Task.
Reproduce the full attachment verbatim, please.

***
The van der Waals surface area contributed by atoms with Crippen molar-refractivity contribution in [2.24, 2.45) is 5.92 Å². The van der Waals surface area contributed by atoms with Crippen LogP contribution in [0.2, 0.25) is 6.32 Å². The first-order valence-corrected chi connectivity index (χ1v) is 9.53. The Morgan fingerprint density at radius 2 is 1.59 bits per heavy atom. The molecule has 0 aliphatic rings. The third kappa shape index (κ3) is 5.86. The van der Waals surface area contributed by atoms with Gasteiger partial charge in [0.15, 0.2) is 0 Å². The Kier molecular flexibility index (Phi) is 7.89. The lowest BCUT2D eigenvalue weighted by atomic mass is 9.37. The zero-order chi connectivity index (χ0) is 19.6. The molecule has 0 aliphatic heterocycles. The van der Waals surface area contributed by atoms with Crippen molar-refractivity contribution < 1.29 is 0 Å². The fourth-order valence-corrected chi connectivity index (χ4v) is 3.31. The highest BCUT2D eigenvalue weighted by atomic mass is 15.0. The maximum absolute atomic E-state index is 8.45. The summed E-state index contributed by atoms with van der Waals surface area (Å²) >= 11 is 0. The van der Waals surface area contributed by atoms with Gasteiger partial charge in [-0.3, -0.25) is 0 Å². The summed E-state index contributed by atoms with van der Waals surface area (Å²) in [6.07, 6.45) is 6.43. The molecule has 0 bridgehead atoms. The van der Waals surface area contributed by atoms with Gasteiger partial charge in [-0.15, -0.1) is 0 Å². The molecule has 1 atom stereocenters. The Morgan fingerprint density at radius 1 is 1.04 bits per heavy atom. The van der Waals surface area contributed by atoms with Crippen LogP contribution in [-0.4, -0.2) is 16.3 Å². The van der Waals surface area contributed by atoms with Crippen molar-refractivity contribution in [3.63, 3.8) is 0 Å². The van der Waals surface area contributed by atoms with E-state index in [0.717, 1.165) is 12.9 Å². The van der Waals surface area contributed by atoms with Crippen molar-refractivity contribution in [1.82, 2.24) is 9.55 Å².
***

The van der Waals surface area contributed by atoms with Crippen molar-refractivity contribution in [2.24, 2.45) is 5.92 Å². The van der Waals surface area contributed by atoms with Crippen LogP contribution in [0.2, 0.25) is 6.32 Å². The first-order valence-corrected chi connectivity index (χ1v) is 9.53. The Morgan fingerprint density at radius 2 is 1.59 bits per heavy atom. The molecule has 0 aliphatic rings. The third kappa shape index (κ3) is 5.86. The van der Waals surface area contributed by atoms with Gasteiger partial charge in [0.15, 0.2) is 0 Å². The Kier molecular flexibility index (Phi) is 7.89. The lowest BCUT2D eigenvalue weighted by atomic mass is 9.37. The zero-order chi connectivity index (χ0) is 19.6. The molecule has 0 aliphatic heterocycles. The van der Waals surface area contributed by atoms with Crippen molar-refractivity contribution < 1.29 is 0 Å². The fourth-order valence-corrected chi connectivity index (χ4v) is 3.31. The highest BCUT2D eigenvalue weighted by atomic mass is 15.0. The maximum absolute atomic E-state index is 8.45. The summed E-state index contributed by atoms with van der Waals surface area (Å²) >= 11 is 0. The van der Waals surface area contributed by atoms with Gasteiger partial charge in [-0.3, -0.25) is 0 Å². The summed E-state index contributed by atoms with van der Waals surface area (Å²) in [6.07, 6.45) is 6.43. The molecule has 0 bridgehead atoms. The van der Waals surface area contributed by atoms with Gasteiger partial charge in [-0.15, -0.1) is 0 Å². The molecule has 1 atom stereocenters. The Morgan fingerprint density at radius 1 is 1.04 bits per heavy atom. The van der Waals surface area contributed by atoms with Crippen LogP contribution in [-0.4, -0.2) is 16.3 Å². The van der Waals surface area contributed by atoms with Crippen molar-refractivity contribution in [3.63, 3.8) is 0 Å². The van der Waals surface area contributed by atoms with E-state index in [0.717, 1.165) is 12.9 Å². The van der Waals surface area contributed by atoms with Crippen molar-refractivity contribution in [1.82, 2.24) is 9.55 Å².